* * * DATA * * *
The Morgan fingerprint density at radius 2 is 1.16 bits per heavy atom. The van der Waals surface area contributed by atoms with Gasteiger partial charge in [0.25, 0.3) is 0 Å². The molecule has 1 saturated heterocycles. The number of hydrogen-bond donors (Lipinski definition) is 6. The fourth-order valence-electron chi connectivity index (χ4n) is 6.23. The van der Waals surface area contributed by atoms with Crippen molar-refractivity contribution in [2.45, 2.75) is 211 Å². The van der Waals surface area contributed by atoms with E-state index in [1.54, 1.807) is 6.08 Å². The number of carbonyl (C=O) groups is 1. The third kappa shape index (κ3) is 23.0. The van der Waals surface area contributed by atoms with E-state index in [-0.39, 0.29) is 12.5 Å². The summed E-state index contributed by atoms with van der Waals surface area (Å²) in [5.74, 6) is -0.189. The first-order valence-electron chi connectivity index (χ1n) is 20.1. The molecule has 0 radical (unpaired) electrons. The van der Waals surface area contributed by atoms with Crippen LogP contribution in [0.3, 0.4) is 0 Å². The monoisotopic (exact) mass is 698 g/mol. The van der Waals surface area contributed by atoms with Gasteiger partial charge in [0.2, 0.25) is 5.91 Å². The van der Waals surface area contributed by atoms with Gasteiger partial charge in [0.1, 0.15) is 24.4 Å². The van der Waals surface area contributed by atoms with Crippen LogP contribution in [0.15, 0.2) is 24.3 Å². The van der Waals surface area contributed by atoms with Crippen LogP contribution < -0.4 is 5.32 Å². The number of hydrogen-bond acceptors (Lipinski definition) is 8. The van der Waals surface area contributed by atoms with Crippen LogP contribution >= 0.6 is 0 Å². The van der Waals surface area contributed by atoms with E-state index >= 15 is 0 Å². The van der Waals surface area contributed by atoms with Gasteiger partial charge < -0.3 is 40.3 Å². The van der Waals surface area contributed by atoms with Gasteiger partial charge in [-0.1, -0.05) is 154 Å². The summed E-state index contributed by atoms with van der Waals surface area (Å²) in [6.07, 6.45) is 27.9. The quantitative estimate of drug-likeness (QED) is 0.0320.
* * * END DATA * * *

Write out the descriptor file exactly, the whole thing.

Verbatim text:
The Morgan fingerprint density at radius 2 is 1.16 bits per heavy atom. The van der Waals surface area contributed by atoms with Gasteiger partial charge in [0.25, 0.3) is 0 Å². The molecule has 1 saturated heterocycles. The number of hydrogen-bond donors (Lipinski definition) is 6. The fourth-order valence-electron chi connectivity index (χ4n) is 6.23. The van der Waals surface area contributed by atoms with Crippen molar-refractivity contribution in [2.45, 2.75) is 211 Å². The van der Waals surface area contributed by atoms with E-state index in [1.54, 1.807) is 6.08 Å². The number of carbonyl (C=O) groups is 1. The third kappa shape index (κ3) is 23.0. The van der Waals surface area contributed by atoms with E-state index in [-0.39, 0.29) is 12.5 Å². The summed E-state index contributed by atoms with van der Waals surface area (Å²) in [5.74, 6) is -0.189. The first-order valence-electron chi connectivity index (χ1n) is 20.1. The molecule has 0 radical (unpaired) electrons. The van der Waals surface area contributed by atoms with Crippen LogP contribution in [0.3, 0.4) is 0 Å². The monoisotopic (exact) mass is 698 g/mol. The van der Waals surface area contributed by atoms with Gasteiger partial charge in [0.2, 0.25) is 5.91 Å². The van der Waals surface area contributed by atoms with Gasteiger partial charge in [0.1, 0.15) is 24.4 Å². The van der Waals surface area contributed by atoms with Crippen LogP contribution in [0.15, 0.2) is 24.3 Å². The van der Waals surface area contributed by atoms with Crippen LogP contribution < -0.4 is 5.32 Å². The number of hydrogen-bond acceptors (Lipinski definition) is 8. The van der Waals surface area contributed by atoms with Crippen LogP contribution >= 0.6 is 0 Å². The van der Waals surface area contributed by atoms with E-state index >= 15 is 0 Å². The van der Waals surface area contributed by atoms with Gasteiger partial charge < -0.3 is 40.3 Å². The van der Waals surface area contributed by atoms with Gasteiger partial charge in [-0.1, -0.05) is 154 Å². The summed E-state index contributed by atoms with van der Waals surface area (Å²) in [6.07, 6.45) is 27.9. The quantitative estimate of drug-likeness (QED) is 0.0320.